Taylor's world: How Swift became pop's reigning queen
Pop superstar at the peak of her powers plays Ford Field on Saturday
It's Taylor Swift's world, we're just living in it.
Swift is hands down the biggest pop star in the universe; Rihanna, Beyonce, Katy and Miley don't even come close. She's a one-woman cultural force, knocking over everything in her path, and this is her moment.
Swift swoops into Ford Field on Saturday riding a massive wave of momentum from her "1989" album, released in October and still firmly entrenched inside Billboard's Top 10. The record continues to make waves; last week she released the fourth video from the set, the action-packed, star-studded clip for "Bad Blood," and it racked up 20 million views its first day, setting a new record for video service Vevo.
Swift's rise has been a steady climb that started with her debut single "Tim McGraw," a starry-eyed tribute to the country singer, in 2006. (In November of that year, Swift made her first appearance at Ford Field, singing the National Anthem at the Detroit Lions' Thanksgiving Day game.)
She began crossing over to the pop world as early as 2008, but didn't fully plant her feet in pop until the "1989" project. That is when she fully leveraged the power she'd built up over the course of her career and became the juggernaut she is today.
Yes, Taylor Swift is on top of the world. This is how she got there.
THE MUSIC. Swift is not just a huge star, she has the hits to back her up.
Her knack for writing catchy, relatable pop songs was evident from the beginning, but 2008's "Love Story," a classic star-cross'd tale packed with references to princes, princesses and Romeo and Juliet, was stratospheric. She never looked back: "You Belong With Me," which positioned Swift as the plain girl looked over by the object of her affection, was even bigger, and solidified her audience of teenage girls.
By 2012, she was teaming with Max Martin and Shellback, the two biggest pop songwriters working today, and she transcended country music and aimed square at bubblegum pop with "We Are Never Ever Getting Back Together" (her first No. 1 on Billboard's Hot 100 chart) and "I Knew You Were Trouble."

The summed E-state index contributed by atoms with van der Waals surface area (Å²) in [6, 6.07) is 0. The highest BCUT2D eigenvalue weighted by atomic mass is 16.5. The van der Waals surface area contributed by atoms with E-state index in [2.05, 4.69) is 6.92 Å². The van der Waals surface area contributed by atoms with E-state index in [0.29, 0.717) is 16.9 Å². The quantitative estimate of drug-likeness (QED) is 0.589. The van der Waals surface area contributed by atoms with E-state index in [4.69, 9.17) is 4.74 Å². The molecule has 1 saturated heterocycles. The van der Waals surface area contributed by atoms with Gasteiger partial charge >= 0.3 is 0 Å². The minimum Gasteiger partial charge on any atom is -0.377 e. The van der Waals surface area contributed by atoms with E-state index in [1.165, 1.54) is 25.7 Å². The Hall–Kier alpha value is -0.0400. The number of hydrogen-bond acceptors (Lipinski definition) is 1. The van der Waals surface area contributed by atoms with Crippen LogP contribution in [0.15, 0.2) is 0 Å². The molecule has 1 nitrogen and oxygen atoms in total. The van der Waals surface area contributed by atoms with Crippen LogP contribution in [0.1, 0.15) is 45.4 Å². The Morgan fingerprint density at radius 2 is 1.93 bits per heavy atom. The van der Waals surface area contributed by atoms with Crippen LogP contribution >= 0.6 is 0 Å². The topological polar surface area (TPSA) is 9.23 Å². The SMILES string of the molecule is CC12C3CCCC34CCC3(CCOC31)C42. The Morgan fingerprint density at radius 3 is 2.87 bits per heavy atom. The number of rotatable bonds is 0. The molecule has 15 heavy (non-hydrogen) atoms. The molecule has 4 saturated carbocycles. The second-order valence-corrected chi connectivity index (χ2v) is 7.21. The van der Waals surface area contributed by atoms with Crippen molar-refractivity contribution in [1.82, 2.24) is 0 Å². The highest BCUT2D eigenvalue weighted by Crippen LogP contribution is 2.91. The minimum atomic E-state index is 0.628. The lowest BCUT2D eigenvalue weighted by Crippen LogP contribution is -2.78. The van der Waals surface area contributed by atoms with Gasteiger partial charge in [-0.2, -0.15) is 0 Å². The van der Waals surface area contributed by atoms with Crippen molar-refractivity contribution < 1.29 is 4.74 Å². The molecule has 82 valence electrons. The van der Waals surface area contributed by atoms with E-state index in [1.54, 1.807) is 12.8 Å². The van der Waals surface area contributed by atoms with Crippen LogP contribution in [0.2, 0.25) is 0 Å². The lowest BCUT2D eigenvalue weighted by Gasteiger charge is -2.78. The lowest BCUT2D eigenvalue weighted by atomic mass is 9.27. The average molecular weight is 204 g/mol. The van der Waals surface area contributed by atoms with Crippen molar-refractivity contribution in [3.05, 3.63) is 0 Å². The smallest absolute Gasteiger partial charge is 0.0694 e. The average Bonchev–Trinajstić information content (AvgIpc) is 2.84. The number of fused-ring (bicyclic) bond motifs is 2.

The slickly produced dance pop of "1989" has the broadest appeal of anything she's ever done, and it sent her back to No. 1 with both the silly-fun dance-floor romp "Shake It Off" and the kooky lover's tale "Blank Space," which deftly tweaked her boy-crazy tabloid persona.
THE VIDEOS. Swift has always understood the importance of a good visual, and her music videos spell out her lyrics and feature lush visuals and clear-cut storylines. The numbers are colossal: 866 million for "Black Space," 814 million for "Shake It Off," 432 million for "You Belong With Me," 300 million for "We Are Never Ever Getting Back Together." Her recent video for "Style" was a disappointment, racking up a mere 171 million views. Better luck next time, slugger.
THE PERSONA. Taylor Swift is your friend, she's your pal. She has built up a strong relationship with her fans, even inviting some of them over to her home to listen to "1989" before its release (!), and she's been known to go the extra mile at meet-and-greets and during backstage interactions.
She plays up her modesty to a fault; eventually, all those "Who, ME?!" surprise-faces she made while cleaning up at awards shows became a running joke. But she does her best to appear normal: She's always seen dancing in the crowd at awards shows, like she can't believe she has such cool seats to such cool events; her social media posts are anti-glam, and a recent Instagram video showed her hunting for Easter eggs in her backyard with her brother.